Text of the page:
EXPOSURE TO BACTERIA: In a public spa or hot tub, you never know if the water is sanitary, and if the spa is heavily used – its’ probably not. My advice is to never allow children to use a public spa, where they can be exposed to mycobacteria and pseudomonas or the parasite cryptosporidium. Skin infections, ear infections, or even respiratory infections are possible with adults and children, but children are more susceptible to attack. In a private hot tub or spa – assuming that your spa is not overused and is carefully maintained, and everyone showers fully before using the hot tub – the risk of bacteria exposure may be less. However, sickness can still occur if too many people are in the spa, or if the child stays in too long, or goes underwater, allowing exposure through nose, ear, eyes and mouth. Using the air blower in a spa can produce more aerosol bacteria, released as the bubbles reach the surface.

DROWNING / NEAR DROWNING: A spa or hot tub should always be secured by a locking spa cover, which will make it unlikely that a young child can gain access. Children older than five, working as a team, can manage to remove a spa cover – I can tell you from experience! A hot tub in the home or backyard can be every bit as dangerous as a swimming pool, and should be regarded as such. Drowning can occur from a bump on the head, overheating or from becoming entrapped or suctioned to the spa drain outlet. Teach your children to never use a spa or hot tub without constant adult supervision.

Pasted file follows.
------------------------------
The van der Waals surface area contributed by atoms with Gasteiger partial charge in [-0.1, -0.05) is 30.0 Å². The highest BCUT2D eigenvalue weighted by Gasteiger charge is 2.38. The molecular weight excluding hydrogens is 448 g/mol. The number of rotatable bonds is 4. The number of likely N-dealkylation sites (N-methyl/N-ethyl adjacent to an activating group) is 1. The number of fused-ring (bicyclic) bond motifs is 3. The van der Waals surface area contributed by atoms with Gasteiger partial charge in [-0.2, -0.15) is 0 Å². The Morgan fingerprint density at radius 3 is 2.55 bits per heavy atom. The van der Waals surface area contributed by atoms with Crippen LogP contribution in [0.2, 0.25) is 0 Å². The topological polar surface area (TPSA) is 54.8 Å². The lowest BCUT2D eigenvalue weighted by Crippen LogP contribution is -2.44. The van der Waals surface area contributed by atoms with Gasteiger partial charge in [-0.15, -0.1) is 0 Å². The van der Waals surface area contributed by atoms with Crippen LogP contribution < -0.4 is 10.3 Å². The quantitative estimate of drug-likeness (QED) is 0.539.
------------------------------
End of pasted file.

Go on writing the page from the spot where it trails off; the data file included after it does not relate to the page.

If you MUST allow your Children in a Hot Tub

The hard part is – kids LOVE hot tubs, and it’s a magnet for them. They are drawn to it because it’s close to their size, like a mini-pool, and for kids like mine, if you don’t let them do it while you are watching, they’re going to do it while you are not watching. If you really want to allow children older than 5 to use your private / home hot tub, here are some sensible rules to make it safer.

  1. Everyone Shower before using spa
  2. Turn down temperature below 100°children-in-hot-tub
  3. Limit soaking time to under 10 minutes
  4. Keep heads above water at all times
  5. No more than 3-4 kids at a time
  6. Constant adult spa-side supervision
  7. Have warm towels and cool drinks ready


Carolyn Mosby
Hot Tub Works


How To Clean a Hot Tub that has been Sitting

February 24th, 2015 by

how-to-clean-a-spa-that-has-been-sittingIt doesn’t take long for spa water to go south when the hot tub has been sitting for days or weeks without being filtered or sanitized. How long? In moderate temperatures, spa water can stay fresh for up to two weeks, if covered tightly.

Spa water that sits longer than a week or two will begin to grow algae and bacteria, even without light, under a dark spa cover. Spas that sit untended will begin to grow biofilm or bacterial colonies – the kind of scum you see in a toilet that hasn’t been used or cleaned in awhile (sorry for that analogy!).